IN THE GLOBAL ECONOMY
BY KEVIN BALES, UNIVERSITY OF CALIFORNIA PRESS, pounds 18.95
ALL NATIONS confer unequal benefits on those who dwell within their frontiers. But some are more even- tempered than others. In western democracies particularly, an entire ideology of human rights has taken root. Because it is an ideology, the temptation is to spread the word. Such quasi-scriptural instruments as the Universal Declaration of Human Rights - essentially a product of the European Enlightenment - provide activists at every level with what seem cast-iron charters for political intervention.
Inevitably, intervention is selective. Why has Britain, for example, chosen to intervene in Serbia but not in Burma? Not only is the human- rights record as black there, but as the former colonial power, Britain must be held largely responsible for the current horrors.
Such piecemeal application of our nostrums may suggest hypocrisy based on self-interest. Yet two at least of the fundamentals are even more awry. First, rights are not rights at all, in any inherent sense, but hopeful conventions. Nothing in nature or history validates the proposition that "all human beings are born free in dignity and rights".
Secondly, the promulgation of rights as an absolute in human conduct has not been matched by a general theory of intervention to enforce them. Rather, rights evangelists are so smitten that such a theory is deemed unnecessary.
Kevin Bales, in a landmark study of slavery as practised at the close of the 20th century, goes some way - but only some way - to acknowledging these limitations to the human-rights platform. On the one hand he is aware that, where it exists, slavery should be considered in the light of its cultural, social and economic antecedents. On the other, he is a committed abolitionist. Human rights are not an intellectual problem for him. His one caveat is that, pro tem, slavery can sometimes be preferable to immediate death by disease or starvation. But overall, he sees slavery as an evil to be eradicated.
The facts are certainly startling. Bales estimates that some 27 million individuals are enslaved worldwide. While traditional slave-ownership survives in such outposts as Mauritania, overwhelmingly the principal mechanism of modern slavery is debt- bondage. For just a few dollars, adults who are destitute sell themselves and their children to those who are not. In most cases, the transaction is given spurious legality by a "contract". But once bonded, the initial debt grows, manipulated by unscrupulous "slaveholders". Spineless judicial processes, corrupt police, a resort to violence and even the global market ensure that slaves remain enslaved.
Debt-bondage occurs in countries that provide little or no welfare, where unemployment is high, and where expanding populations have been driven off the land. Bales concentrates on a handful of case studies: a Thai brothel-worker; a charcoal-burner in the Brazilian rainforest; a brickmaker in Pakistan; an agricultural worker in India. Each typifies the plight of thousands more. And where he can, Bales implicates custom and religious belief in the perceived tragedy of enslavement. Thus "Siri", his Thai prostitute, is stymied not just by the willingness of her parents to sell her in the first place, but also by conventional attitudes of male superiority, and by Buddhism's well-canvassed "fatalism".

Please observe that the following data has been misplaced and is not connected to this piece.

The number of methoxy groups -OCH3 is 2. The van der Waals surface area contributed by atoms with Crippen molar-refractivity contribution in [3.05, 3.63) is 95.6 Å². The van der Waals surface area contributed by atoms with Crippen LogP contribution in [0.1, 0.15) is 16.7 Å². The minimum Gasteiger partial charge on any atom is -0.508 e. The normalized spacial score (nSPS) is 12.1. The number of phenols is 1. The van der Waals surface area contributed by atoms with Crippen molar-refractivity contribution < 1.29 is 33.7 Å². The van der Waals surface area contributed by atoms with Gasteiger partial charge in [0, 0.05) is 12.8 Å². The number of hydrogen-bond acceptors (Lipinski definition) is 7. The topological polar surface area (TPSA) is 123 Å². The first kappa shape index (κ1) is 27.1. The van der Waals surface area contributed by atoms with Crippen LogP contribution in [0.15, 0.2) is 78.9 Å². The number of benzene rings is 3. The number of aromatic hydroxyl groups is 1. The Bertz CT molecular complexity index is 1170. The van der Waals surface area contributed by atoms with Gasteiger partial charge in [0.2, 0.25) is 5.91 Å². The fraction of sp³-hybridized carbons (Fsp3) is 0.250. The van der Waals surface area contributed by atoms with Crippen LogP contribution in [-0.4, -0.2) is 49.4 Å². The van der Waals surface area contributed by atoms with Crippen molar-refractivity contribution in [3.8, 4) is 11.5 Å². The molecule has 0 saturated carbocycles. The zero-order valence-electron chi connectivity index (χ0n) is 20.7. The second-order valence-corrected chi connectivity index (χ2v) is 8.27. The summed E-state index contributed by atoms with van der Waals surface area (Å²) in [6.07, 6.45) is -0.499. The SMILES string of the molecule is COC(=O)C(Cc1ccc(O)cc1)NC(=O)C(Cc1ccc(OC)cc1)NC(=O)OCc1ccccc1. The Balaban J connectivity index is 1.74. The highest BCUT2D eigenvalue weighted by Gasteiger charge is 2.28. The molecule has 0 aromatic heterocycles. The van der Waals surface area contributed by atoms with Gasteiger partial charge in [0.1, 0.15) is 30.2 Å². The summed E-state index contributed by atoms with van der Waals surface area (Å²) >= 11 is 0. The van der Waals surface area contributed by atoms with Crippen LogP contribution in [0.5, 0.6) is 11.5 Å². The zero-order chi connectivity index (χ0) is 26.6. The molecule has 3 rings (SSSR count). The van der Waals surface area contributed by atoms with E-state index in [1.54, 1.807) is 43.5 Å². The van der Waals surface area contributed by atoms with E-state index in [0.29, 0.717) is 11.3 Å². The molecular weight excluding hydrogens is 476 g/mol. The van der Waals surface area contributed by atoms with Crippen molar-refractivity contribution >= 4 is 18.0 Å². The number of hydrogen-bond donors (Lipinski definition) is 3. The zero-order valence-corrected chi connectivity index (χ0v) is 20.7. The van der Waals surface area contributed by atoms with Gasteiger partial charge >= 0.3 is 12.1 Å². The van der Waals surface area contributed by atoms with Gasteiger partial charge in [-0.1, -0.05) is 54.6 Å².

But Bales perhaps misses the main point. Eastern societies tend to be vertical in a manner that no longer pertains in the west. In Thailand, up-down relationships between "master" and "servant" have for centuries been the dominant and often mutually convenient matrix. In practice, Thai Buddhism not only preaches personal virtue but is strongly focused on principles of mutuality. Siri's plight, with its added risk of HIV infection, is as much a contortion of conservative Thai values as it is an offence against outsiders' principles.
Where Bales scores heavily is in deriving a typology of the "new slavery" as against the old. In the old - say in the pre-Civil War American South - slave-ownership was legally sanctioned, thus scotching any view that slavery and the rule of law are antithetical. It was costly, yielded low profits, and implied both ethnic distinction and a long-term relationship in which slaves could expect to be "maintained" long after their "useful" life had finished. In sharp contrast, today's slaves are likely to be bonded to someone of their own race, are cheaply secured, remain outside any legal pale, and are retained only for so long as they return high profits. Not only is slavery alive and kicking at the end of the 20th century, Bales persuades us, but slaves now get a far worse deal than their predecessors.
As someone born and bred in the west, I am bound to share Bales's moral indignation; but as a historian, I know that change is most likely to come about if the cultures and societies involved themselves evolve in a specific direction. International media pressure and aid work can assist this process, but equally it can drive slavery underground - making it so much the more oppressive.Reuse content